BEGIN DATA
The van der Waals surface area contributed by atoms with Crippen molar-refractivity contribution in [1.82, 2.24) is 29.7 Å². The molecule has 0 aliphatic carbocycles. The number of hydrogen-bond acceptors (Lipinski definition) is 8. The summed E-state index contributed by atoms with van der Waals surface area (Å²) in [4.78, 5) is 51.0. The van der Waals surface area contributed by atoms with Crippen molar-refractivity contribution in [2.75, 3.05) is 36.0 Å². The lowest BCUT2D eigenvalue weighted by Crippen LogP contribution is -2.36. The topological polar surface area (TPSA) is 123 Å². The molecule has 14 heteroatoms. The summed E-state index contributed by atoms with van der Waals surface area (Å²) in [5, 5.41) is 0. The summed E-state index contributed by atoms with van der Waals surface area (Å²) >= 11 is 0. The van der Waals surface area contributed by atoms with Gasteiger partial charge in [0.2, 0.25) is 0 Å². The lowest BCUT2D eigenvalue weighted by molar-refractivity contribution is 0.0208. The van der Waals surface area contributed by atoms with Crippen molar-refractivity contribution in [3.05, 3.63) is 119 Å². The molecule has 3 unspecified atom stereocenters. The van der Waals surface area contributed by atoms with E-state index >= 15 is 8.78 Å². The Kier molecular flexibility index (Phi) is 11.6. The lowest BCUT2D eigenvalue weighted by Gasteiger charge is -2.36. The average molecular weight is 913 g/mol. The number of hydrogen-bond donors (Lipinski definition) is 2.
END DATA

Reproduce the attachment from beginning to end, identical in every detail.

The van der Waals surface area contributed by atoms with Crippen molar-refractivity contribution in [1.82, 2.24) is 29.7 Å². The molecule has 0 aliphatic carbocycles. The number of hydrogen-bond acceptors (Lipinski definition) is 8. The summed E-state index contributed by atoms with van der Waals surface area (Å²) in [4.78, 5) is 51.0. The van der Waals surface area contributed by atoms with Crippen molar-refractivity contribution in [2.75, 3.05) is 36.0 Å². The lowest BCUT2D eigenvalue weighted by Crippen LogP contribution is -2.36. The topological polar surface area (TPSA) is 123 Å². The molecule has 14 heteroatoms. The summed E-state index contributed by atoms with van der Waals surface area (Å²) in [5, 5.41) is 0. The summed E-state index contributed by atoms with van der Waals surface area (Å²) >= 11 is 0. The van der Waals surface area contributed by atoms with Gasteiger partial charge in [0.2, 0.25) is 0 Å². The lowest BCUT2D eigenvalue weighted by molar-refractivity contribution is 0.0208. The van der Waals surface area contributed by atoms with Crippen molar-refractivity contribution in [3.05, 3.63) is 119 Å². The molecule has 3 unspecified atom stereocenters. The van der Waals surface area contributed by atoms with E-state index >= 15 is 8.78 Å². The Kier molecular flexibility index (Phi) is 11.6. The lowest BCUT2D eigenvalue weighted by Gasteiger charge is -2.36. The average molecular weight is 913 g/mol. The number of hydrogen-bond donors (Lipinski definition) is 2.